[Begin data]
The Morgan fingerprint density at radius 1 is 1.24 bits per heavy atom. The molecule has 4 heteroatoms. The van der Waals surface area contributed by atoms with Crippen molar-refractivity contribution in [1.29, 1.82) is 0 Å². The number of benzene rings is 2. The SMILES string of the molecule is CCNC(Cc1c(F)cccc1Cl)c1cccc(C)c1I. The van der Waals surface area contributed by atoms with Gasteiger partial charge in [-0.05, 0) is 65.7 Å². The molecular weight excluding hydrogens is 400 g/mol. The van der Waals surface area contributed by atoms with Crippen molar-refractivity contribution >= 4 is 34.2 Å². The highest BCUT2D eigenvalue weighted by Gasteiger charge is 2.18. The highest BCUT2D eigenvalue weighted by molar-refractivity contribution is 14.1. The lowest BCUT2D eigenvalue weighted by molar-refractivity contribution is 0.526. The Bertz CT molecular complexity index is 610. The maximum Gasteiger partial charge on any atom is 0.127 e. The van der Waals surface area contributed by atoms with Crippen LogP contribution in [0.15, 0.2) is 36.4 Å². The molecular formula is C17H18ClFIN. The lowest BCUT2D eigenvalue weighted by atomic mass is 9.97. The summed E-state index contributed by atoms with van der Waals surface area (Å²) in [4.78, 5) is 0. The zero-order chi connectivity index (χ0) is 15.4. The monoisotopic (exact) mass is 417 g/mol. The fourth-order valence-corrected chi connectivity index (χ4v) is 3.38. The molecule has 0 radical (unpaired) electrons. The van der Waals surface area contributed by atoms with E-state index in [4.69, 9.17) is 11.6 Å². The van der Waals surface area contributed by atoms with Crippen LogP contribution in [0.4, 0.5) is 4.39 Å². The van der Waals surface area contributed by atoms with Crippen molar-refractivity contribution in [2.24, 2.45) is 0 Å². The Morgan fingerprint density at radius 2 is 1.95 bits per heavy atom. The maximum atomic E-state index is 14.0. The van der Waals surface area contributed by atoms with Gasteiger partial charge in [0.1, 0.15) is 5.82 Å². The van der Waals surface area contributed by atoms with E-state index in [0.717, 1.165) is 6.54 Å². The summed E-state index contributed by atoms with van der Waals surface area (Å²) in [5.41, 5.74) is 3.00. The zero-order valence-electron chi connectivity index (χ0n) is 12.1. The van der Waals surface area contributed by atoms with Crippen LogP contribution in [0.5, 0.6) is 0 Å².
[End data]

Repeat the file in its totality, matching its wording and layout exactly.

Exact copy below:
The Morgan fingerprint density at radius 1 is 1.24 bits per heavy atom. The molecule has 4 heteroatoms. The van der Waals surface area contributed by atoms with Crippen molar-refractivity contribution in [1.29, 1.82) is 0 Å². The number of benzene rings is 2. The SMILES string of the molecule is CCNC(Cc1c(F)cccc1Cl)c1cccc(C)c1I. The van der Waals surface area contributed by atoms with Gasteiger partial charge in [-0.05, 0) is 65.7 Å². The molecular weight excluding hydrogens is 400 g/mol. The van der Waals surface area contributed by atoms with Crippen molar-refractivity contribution >= 4 is 34.2 Å². The highest BCUT2D eigenvalue weighted by Gasteiger charge is 2.18. The highest BCUT2D eigenvalue weighted by molar-refractivity contribution is 14.1. The lowest BCUT2D eigenvalue weighted by molar-refractivity contribution is 0.526. The Bertz CT molecular complexity index is 610. The maximum Gasteiger partial charge on any atom is 0.127 e. The van der Waals surface area contributed by atoms with Crippen LogP contribution in [0.15, 0.2) is 36.4 Å². The molecular formula is C17H18ClFIN. The lowest BCUT2D eigenvalue weighted by atomic mass is 9.97. The summed E-state index contributed by atoms with van der Waals surface area (Å²) in [4.78, 5) is 0. The zero-order chi connectivity index (χ0) is 15.4. The monoisotopic (exact) mass is 417 g/mol. The fourth-order valence-corrected chi connectivity index (χ4v) is 3.38. The molecule has 0 radical (unpaired) electrons. The van der Waals surface area contributed by atoms with E-state index in [4.69, 9.17) is 11.6 Å². The van der Waals surface area contributed by atoms with Crippen LogP contribution in [0.4, 0.5) is 4.39 Å². The van der Waals surface area contributed by atoms with Crippen molar-refractivity contribution in [2.24, 2.45) is 0 Å². The Morgan fingerprint density at radius 2 is 1.95 bits per heavy atom. The maximum atomic E-state index is 14.0. The van der Waals surface area contributed by atoms with Gasteiger partial charge in [0.1, 0.15) is 5.82 Å². The van der Waals surface area contributed by atoms with E-state index in [0.717, 1.165) is 6.54 Å². The summed E-state index contributed by atoms with van der Waals surface area (Å²) in [5.41, 5.74) is 3.00. The zero-order valence-electron chi connectivity index (χ0n) is 12.1. The van der Waals surface area contributed by atoms with Crippen LogP contribution in [0.5, 0.6) is 0 Å².